Why I'm No Longer Talking to White People About Race Themes
by Reni Eddo-Lodge

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Why I’m No Longer Talking to White People About Race Themes

The main themes in Why I’m No Longer Talking to White People About Race are White privilege, reclaiming Black history, White fears, and redefining racism.

  • White privilege: White people are often unaware of their own racial identity and privilege in a system that assumes Whiteness to be universal.
  • Reclaiming Black history: An understanding of Black British history is necessary to the effort to dismantle systemic racism.
  • White fears: “White victimhood” and “fear of a black planet” perpetuate racism and often derail discussions of race.
  • Redefining racism: Racism is systemic, permeating every aspect of society in ways both subtle and overt.

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White Privilege

In the book’s preface, Reni Eddo-Lodge articulates a theme that runs throughout the subsequent chapters. She writes: “To be white is to be human; to be white is universal.”

Over and over again, Eddo-Lodge demonstrates that a key blind spot that White people have is seeing their very own Whiteness. The “quiet dominance” of White privilege often goes unseen by White people because they fail to even notice their own race. Structural racism empowers Whiteness by setting it as the assumed standard.

In media, Whiteness becomes a “faux neutral, objective power.” Whiteness in the press positions itself as a “self-appointed, self-referential arbiter of racial problems”; White members of the media analyze racial issues “without a shred of self-awareness.” Unless a character in a film or novel is specifically designated as a different race, Whiteness is often assumed by audiences. In the realm of feminism, Black feminists began using the term “White feminism”— a term that many bristle at—to highlight the Whiteness of the movement.

Eddo-Lodge points out Whiteness and White privilege. She asks, “Why don’t white people think they have a racial identity?” She repeatedly reminds her audience that White people are not outsiders to the discussion of racism; they are directly affected, benefitting from the current system of structural racism and White privilege. Racism, she argues, is about White people. White people should not have the option of being uninterested in dismantling racism, as this attitude denies their own involvement in it.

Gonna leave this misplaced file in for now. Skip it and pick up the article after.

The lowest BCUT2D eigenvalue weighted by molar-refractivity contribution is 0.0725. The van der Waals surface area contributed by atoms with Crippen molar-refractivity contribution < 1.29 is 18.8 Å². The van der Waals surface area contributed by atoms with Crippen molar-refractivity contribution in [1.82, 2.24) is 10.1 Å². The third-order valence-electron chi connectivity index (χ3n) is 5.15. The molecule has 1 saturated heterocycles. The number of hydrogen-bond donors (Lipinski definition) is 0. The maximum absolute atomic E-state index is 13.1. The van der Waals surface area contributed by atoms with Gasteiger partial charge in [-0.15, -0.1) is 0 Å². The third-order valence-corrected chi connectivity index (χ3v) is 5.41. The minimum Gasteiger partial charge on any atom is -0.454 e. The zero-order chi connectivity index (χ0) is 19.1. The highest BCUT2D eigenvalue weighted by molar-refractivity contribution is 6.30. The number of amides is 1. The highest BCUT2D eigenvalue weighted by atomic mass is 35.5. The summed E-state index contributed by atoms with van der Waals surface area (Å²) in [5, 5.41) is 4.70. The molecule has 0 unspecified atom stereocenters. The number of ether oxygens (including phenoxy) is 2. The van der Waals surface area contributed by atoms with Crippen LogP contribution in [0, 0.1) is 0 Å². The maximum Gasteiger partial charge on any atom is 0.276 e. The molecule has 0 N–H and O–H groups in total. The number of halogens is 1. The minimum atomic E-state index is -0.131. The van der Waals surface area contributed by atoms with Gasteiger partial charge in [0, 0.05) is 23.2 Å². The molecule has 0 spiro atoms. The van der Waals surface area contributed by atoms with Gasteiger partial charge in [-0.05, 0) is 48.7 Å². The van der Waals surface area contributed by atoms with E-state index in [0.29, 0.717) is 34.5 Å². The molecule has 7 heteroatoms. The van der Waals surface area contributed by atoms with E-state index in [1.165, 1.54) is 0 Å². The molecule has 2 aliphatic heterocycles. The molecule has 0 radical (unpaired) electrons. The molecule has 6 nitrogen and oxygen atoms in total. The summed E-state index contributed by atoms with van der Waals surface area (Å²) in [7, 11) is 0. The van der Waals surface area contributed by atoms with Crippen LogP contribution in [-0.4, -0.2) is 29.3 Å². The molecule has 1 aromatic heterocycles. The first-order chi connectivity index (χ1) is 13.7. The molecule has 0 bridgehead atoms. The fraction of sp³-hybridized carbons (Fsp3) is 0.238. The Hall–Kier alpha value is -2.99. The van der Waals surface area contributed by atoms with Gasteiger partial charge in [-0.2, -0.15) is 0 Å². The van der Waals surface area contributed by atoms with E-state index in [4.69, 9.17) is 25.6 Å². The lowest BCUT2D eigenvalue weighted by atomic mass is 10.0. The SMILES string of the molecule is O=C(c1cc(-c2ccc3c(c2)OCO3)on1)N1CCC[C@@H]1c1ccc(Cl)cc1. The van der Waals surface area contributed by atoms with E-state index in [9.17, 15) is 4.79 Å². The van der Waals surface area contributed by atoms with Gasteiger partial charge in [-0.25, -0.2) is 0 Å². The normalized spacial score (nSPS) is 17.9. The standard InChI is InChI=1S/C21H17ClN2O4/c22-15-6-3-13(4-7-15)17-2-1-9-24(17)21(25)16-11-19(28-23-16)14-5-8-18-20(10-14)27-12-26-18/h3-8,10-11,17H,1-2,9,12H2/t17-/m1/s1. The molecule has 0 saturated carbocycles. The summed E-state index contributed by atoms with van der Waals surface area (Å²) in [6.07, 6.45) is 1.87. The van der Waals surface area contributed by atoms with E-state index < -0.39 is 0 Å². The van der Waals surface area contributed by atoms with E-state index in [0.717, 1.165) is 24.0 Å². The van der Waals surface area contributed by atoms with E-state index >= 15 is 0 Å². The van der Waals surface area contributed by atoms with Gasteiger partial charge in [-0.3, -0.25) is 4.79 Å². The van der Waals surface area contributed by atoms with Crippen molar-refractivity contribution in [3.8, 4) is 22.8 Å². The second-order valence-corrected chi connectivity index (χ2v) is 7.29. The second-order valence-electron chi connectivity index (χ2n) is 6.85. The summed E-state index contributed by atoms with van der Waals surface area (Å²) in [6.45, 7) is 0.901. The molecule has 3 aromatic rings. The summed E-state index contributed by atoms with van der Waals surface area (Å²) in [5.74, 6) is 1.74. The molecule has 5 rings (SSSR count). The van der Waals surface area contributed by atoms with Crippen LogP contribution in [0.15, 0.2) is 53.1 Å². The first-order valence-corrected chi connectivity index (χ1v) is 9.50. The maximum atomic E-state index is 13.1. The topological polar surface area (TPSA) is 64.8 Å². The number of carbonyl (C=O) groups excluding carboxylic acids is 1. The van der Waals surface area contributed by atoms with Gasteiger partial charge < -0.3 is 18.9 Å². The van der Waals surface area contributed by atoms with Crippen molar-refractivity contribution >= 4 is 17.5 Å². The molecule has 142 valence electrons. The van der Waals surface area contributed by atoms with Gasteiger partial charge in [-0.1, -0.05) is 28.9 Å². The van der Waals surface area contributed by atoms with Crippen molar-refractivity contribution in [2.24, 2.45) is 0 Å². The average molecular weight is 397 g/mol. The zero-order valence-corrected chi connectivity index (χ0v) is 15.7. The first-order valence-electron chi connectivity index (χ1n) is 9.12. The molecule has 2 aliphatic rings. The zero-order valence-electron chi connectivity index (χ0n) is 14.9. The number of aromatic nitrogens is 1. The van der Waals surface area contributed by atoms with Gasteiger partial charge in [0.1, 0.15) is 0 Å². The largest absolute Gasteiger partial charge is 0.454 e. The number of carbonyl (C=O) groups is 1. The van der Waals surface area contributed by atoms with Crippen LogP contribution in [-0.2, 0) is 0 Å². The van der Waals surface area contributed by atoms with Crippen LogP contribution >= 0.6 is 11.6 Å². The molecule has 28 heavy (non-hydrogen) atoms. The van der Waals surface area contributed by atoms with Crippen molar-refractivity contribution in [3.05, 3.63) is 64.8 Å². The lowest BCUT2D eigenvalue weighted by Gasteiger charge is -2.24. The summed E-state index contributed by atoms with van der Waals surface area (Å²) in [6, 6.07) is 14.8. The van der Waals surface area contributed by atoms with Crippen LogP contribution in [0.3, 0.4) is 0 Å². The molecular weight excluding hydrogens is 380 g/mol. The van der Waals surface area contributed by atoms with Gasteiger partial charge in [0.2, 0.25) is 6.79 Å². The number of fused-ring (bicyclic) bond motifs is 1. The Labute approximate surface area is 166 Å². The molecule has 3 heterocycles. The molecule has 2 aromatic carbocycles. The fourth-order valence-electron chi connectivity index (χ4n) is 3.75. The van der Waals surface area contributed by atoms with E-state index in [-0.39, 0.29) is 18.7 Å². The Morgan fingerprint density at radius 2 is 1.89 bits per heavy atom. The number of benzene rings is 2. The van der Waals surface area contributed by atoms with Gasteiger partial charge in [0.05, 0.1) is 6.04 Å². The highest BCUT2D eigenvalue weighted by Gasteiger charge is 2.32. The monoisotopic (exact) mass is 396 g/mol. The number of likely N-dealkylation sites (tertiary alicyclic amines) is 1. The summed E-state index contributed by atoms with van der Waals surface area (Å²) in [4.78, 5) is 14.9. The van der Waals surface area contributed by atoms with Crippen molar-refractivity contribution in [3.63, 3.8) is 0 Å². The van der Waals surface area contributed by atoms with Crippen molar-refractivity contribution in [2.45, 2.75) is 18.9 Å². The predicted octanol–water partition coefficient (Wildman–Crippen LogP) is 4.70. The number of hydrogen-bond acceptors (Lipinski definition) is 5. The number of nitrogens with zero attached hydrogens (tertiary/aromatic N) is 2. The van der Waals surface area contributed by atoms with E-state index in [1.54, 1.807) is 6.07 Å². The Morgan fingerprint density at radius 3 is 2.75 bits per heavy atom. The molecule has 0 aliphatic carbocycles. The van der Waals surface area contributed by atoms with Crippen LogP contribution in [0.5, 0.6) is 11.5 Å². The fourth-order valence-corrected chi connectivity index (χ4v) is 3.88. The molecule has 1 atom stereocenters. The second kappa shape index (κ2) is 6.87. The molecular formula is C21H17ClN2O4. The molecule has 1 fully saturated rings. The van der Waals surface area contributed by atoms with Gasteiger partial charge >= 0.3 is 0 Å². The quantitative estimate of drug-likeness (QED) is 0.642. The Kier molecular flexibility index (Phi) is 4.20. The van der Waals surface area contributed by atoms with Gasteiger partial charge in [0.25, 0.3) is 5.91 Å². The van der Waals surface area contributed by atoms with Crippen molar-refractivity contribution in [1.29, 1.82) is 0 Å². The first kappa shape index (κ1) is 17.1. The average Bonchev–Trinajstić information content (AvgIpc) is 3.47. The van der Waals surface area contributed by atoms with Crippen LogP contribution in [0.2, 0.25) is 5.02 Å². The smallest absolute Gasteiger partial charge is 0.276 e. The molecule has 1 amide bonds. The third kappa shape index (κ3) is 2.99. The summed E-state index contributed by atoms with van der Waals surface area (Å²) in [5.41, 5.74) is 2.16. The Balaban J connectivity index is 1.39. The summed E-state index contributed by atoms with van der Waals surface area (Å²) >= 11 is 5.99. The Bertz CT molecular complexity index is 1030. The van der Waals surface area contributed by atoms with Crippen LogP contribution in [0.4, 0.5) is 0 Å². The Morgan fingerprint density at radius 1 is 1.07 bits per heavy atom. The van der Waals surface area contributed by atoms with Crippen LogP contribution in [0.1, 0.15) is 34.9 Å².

Reclaiming Black History

The first chapter of Why I’m No Longer Talking to White People About Race is a sizable section devoted to reviewing Black British history. Throughout the book, however, the importance of this history becomes an important theme.

“It’s easy to convince yourself that the past has no bearing on how we live today,” Eddo-Lodge writes. Yet history is critical to understanding and dismantling the current system of structural racism.

Repeatedly in British history, the British government shifted its policies around people of color to meet its own needs. The British Empire spanned the globe and provided labor and resources, yet Britain was not prepared for “the repercussions and responsibilities that came with its colonising of countries and cultures.” During World War I and World War II, Britain relied on “black and brown labour” from its colonies to ensure victory. Yet after the wars, “black people themselves [faced] extreme rejection in the decades that followed.”

After World War II, Britain needed waves of immigrants to help rebuild the country after the war effort. When this need changed, the Commonwealth Immigrants Act “drastically restricted immigration rights to Britain’s Commonwealth citizens.” Instead, the focus was shifted to skilled workers and work permits. Once again, British legislation toward its former colonies shifted based on Britain’s interests and social attitudes.

For many British people, however, the details of this history are entirely unknown. This lack of historical knowledge allows people to be swayed by narratives of “greedy immigrants.” White British people do not understand that people of color made...

(The entire section is 1,136 words.)